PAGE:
Especially students love to quote their heroes like Steve Biko or Chris Hani; often they even see themselves as the qualified successors of those being killed during the struggle or directly thereafter in the chaos before the first democratic elections.
Reading about the two just mentioned I realize how much our youth in South Africa would be able to learn from them, if and when they would take the time out to study them – to really understand their struggle credentials and their thoughts about a South Africa, free of racism, corruption and nepotism – and free of the entitlement seemingly earned as a result of often a false historical narrative of the ruling party – leaving out the essence of real struggle – the internal struggle, the dreams and aspirations hard-worked for in times of hardship and discrimination.

How much easier would be to deal with questions of land reform, of free education, of racism and obviously with it on all other pressing issues –  if before using the buzzword decolonization and so-called radical economic transformation a part of shown energy would focus on learning from the struggle heroes how to seriously deal with the injustices of the past. But this would mean also to open up to the part of the struggle history which isn’t pretty but ugly and which does not fit into the narrative of some veterans.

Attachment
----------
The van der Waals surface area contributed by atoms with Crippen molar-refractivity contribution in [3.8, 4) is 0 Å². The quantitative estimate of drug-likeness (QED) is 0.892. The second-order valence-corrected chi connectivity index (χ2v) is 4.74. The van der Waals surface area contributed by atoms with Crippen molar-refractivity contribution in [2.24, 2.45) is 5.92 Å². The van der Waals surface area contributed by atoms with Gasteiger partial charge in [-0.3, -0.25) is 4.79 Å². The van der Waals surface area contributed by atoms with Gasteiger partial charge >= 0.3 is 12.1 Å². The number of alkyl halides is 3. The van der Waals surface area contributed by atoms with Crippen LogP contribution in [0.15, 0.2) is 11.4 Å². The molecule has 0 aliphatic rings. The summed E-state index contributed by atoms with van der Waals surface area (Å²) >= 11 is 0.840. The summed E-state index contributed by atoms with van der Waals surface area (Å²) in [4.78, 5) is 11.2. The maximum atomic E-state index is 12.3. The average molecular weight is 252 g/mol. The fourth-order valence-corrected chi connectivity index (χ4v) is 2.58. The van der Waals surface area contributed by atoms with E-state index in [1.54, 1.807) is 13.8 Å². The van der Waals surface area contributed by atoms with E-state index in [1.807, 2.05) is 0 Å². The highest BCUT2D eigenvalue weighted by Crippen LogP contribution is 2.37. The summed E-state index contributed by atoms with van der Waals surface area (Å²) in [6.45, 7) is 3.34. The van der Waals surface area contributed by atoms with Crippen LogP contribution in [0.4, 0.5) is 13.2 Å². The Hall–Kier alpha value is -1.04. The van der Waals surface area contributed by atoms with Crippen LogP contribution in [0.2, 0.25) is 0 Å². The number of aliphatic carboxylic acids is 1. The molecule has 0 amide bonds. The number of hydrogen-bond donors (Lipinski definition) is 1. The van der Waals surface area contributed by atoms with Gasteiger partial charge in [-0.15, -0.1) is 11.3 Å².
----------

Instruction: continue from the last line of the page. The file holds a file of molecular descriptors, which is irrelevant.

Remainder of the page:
The example of Zimbabwe and its struggle to rid itself from uncle Bob shows how difficult it is to maneuver through complicated matters if one does not honestly face the truth and reality of the presence and the past. The nepotism and corruption within the South African political elite shows what all can go wrong if one bends and distorts history and sell it to the next generation as the truth. It seems no society is willing to learn on the long run – it’s a pity because at the end it betrays the revolution and liberation people fought hard for and a lot ultimately died for. And it betrays those hoping for a better life now, promised again and again and often failing to appear in their lifetimes.

And one does not need to sit in an plane to have time to read – the libraries established all over the country give enough material and any quiet summer night will do to read and learn – for the better good of our society. And a knowledgeable society becomes automatically also a more healthy society – and that is what we all should strive for – healthy physically and mentally which is inter-connected as we all know.

Filed under: Africa, Politics and Society, Reflection, Society and living environment, South Africa, Uncategorized, , , , , , , , ,

Speechless

South Africa:

969 murdered children in the financial year 2014/15. The shocking figure has been revealed in a written Parliamentary reply from the Police Ministry.  2013/14 financial year, there were 846 murder cases reported against children. That statistic rose by 14.5% the following year.  Over 600 children were killed with a knife, while firearms were used in almost 400 cases. Other causes of death involved poison, a booted foot, an axe and boiling oil.

Almost 900 children were murdered in South Africa from 2015 to 2016, the Institute of Race Relations has revealed. The new 2017 IRR report revealed that almost 500 000 South Africans have been murdered since 1994, with children being the most affected. Over the past decade almost 10 000 children have been murdered.